Union claims retaliation for workers voting to unionize
As announced last month, Starbucks is indeed closing more stores, with the latest two being in Kansas City, MO, and Seattle.
The coffee chain has blamed safety issues for the Kansas City location’s closure, CNBC reported, which ties into CEO Howard Schultz’ messaging last month in a leaked video.
“We’ve heard the stories that go along with it about what happens in our bathrooms, the issue of mental illness, the issues of homelessness and the issues of crime,” Schultz said. “Starbucks is a window into America. We have stores in every community and we’re facing things the stores weren’t built for. We’re listening to our people and closing stores. This is just the beginning – there are going to be many more.”
Meanwhile, the Seattle location will close and reopen, operated as a licensed location by a neighboring grocery store, CNBC reported. “We continue to evaluate the partner and customer experience at all of our stores as a regular course of business,” Starbucks said in a statement on Tuesday.
However, Starbucks Workers United argues the closures are retaliation for organizing efforts: union voting results are pending at the Kansas City store and the Seattle workers voted to organize in April. Starbucks will bargain with the union to seek an agreement that gives workers the opportunity to transfer to other stores, CNBC reported.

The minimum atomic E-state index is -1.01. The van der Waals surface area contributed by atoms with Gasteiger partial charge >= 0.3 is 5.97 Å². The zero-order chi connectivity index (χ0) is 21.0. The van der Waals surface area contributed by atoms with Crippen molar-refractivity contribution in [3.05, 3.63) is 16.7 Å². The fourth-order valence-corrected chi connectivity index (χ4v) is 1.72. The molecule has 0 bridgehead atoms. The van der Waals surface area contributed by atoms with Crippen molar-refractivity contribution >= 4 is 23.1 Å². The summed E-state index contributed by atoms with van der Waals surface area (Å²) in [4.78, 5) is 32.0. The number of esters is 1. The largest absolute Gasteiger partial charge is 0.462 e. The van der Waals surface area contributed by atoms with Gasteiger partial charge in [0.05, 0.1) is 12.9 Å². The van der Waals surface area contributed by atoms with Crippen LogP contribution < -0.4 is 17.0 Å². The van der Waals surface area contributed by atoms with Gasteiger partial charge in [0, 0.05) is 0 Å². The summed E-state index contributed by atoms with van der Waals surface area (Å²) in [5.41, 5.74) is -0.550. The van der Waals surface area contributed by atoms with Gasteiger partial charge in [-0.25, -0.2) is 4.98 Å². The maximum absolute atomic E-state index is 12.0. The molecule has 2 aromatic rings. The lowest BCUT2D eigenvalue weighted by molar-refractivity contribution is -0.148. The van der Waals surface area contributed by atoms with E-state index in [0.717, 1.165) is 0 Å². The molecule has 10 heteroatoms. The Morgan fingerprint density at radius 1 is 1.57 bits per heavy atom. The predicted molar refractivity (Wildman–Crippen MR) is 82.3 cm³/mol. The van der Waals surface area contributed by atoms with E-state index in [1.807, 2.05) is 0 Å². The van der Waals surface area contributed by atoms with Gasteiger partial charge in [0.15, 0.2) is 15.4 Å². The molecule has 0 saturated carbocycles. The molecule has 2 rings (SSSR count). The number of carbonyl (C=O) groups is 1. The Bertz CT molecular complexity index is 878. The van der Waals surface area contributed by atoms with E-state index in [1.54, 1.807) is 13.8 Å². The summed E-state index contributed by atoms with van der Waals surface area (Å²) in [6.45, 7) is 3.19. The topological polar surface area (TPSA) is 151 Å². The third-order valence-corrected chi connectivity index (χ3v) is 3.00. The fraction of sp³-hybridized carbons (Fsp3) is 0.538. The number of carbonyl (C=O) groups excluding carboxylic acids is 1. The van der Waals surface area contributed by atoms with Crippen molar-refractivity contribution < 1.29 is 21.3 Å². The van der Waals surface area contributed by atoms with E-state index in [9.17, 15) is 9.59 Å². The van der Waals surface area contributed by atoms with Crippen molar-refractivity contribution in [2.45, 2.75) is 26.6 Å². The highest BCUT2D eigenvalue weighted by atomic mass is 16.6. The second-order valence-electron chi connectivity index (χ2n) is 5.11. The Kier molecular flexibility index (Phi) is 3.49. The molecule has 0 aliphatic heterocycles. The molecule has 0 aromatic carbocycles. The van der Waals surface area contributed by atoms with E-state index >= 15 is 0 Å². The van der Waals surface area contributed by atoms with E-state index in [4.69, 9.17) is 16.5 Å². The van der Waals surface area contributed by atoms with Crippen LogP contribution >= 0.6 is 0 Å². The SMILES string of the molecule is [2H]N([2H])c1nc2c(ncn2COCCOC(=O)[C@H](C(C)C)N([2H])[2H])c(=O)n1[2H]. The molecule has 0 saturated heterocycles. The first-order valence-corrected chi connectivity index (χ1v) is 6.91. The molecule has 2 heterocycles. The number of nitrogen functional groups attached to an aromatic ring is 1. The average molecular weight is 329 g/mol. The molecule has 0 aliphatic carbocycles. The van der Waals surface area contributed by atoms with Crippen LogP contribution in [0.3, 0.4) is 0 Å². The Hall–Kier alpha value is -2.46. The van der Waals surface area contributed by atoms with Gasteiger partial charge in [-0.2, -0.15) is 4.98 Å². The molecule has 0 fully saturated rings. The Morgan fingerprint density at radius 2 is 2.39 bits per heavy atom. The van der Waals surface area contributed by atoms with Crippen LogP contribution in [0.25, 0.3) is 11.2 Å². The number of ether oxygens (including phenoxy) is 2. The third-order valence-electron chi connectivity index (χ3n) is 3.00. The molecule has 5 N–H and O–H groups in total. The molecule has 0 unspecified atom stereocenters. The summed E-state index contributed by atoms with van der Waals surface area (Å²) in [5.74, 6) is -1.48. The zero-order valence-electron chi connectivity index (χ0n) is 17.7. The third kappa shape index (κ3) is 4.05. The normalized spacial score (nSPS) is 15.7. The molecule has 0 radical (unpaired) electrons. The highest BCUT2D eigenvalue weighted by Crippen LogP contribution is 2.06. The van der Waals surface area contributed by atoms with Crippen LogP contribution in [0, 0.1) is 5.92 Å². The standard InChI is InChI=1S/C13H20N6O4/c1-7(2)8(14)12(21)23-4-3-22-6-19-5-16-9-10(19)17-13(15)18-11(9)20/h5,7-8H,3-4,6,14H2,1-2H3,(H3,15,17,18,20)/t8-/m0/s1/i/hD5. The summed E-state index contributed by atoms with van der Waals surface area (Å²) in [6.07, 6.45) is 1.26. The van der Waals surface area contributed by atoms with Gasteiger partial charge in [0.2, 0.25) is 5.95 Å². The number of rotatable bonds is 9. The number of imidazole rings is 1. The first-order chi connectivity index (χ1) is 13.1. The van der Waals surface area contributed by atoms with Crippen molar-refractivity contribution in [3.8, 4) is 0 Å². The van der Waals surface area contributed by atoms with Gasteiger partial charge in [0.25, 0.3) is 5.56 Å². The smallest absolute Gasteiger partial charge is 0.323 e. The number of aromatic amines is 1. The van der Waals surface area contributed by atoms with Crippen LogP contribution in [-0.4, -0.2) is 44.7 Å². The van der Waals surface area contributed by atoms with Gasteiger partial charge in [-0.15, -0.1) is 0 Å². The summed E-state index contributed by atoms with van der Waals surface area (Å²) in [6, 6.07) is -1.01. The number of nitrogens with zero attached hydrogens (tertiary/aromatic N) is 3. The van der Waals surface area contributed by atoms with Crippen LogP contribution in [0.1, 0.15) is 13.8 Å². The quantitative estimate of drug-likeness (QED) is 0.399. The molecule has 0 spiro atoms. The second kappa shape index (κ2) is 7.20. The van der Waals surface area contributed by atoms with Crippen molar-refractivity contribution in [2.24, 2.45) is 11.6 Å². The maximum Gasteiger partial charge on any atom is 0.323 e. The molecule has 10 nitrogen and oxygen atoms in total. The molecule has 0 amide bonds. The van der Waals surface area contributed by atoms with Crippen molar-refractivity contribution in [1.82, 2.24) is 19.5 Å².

Last month, the Seattle-headquartered coffee giant announced 16 locations across the United States, including in California, would close by the end of July. According to Insider, a Starbucks spokesperson blamed “locations that have experienced a high volume of challenging incidents that make it unsafe to continue to operate, to open new locations with safer conditions.”
However, Starbucks union organizers have a different perspective, citing eight of the locations that have closed or are closing have unionized, filed or started to organize. “If Starbucks was serious about solving safety issues, they could work with partners and our union. Instead, Schultz and Starbucks have sent a message loud and clear – complain about safety, and we’ll close your store,” Starbucks Workers United said in a statement.
These closures also come on the heels of Starbucks asking the National Labor Relations Board (NLRB) to suspend all mail-in ballot union elections nationwide. This is because the labor board’s officials, Starbucks claimed, acted inappropriately during an election in the Kansas City area. The company cited email correspondence that allegedly occurred between union representatives and labor board officials, which it claimed to have learned from a whistleblower.
The company also claimed that NLRB officials coordinated with union agents to arrange for in-person voting at the labor board’s offices during mail-in ballot elections. Starbucks Workers United was also given confidential, real-time information about specific vote counts so the union could target employees who had not voted yet, according to Starbucks.
About 200 of Starbucks’ roughly 9,000 locations in the U.S. have voted to unionize as of August 2022.